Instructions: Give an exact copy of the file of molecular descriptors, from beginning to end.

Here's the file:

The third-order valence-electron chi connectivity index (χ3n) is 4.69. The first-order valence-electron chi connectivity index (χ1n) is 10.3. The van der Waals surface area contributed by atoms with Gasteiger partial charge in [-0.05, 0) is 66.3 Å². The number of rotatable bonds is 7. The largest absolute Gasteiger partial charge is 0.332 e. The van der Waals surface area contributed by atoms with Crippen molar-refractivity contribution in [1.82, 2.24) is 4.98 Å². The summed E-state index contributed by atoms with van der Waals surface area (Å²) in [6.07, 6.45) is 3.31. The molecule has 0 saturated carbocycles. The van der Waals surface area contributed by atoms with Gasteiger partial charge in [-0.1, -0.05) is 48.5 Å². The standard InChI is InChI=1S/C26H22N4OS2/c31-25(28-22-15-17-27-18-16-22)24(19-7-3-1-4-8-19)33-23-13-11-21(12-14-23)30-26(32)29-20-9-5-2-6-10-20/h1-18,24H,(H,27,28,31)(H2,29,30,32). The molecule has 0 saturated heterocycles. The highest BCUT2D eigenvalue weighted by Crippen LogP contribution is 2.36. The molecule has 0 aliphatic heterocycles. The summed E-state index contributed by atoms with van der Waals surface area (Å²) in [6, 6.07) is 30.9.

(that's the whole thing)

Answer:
The third-order valence-electron chi connectivity index (χ3n) is 4.69. The first-order valence-electron chi connectivity index (χ1n) is 10.3. The van der Waals surface area contributed by atoms with Gasteiger partial charge in [-0.05, 0) is 66.3 Å². The number of rotatable bonds is 7. The largest absolute Gasteiger partial charge is 0.332 e. The van der Waals surface area contributed by atoms with Crippen molar-refractivity contribution in [1.82, 2.24) is 4.98 Å². The summed E-state index contributed by atoms with van der Waals surface area (Å²) in [6.07, 6.45) is 3.31. The molecule has 0 saturated carbocycles. The van der Waals surface area contributed by atoms with Gasteiger partial charge in [-0.1, -0.05) is 48.5 Å². The standard InChI is InChI=1S/C26H22N4OS2/c31-25(28-22-15-17-27-18-16-22)24(19-7-3-1-4-8-19)33-23-13-11-21(12-14-23)30-26(32)29-20-9-5-2-6-10-20/h1-18,24H,(H,27,28,31)(H2,29,30,32). The molecule has 0 saturated heterocycles. The highest BCUT2D eigenvalue weighted by Crippen LogP contribution is 2.36. The molecule has 0 aliphatic heterocycles. The summed E-state index contributed by atoms with van der Waals surface area (Å²) in [6, 6.07) is 30.9.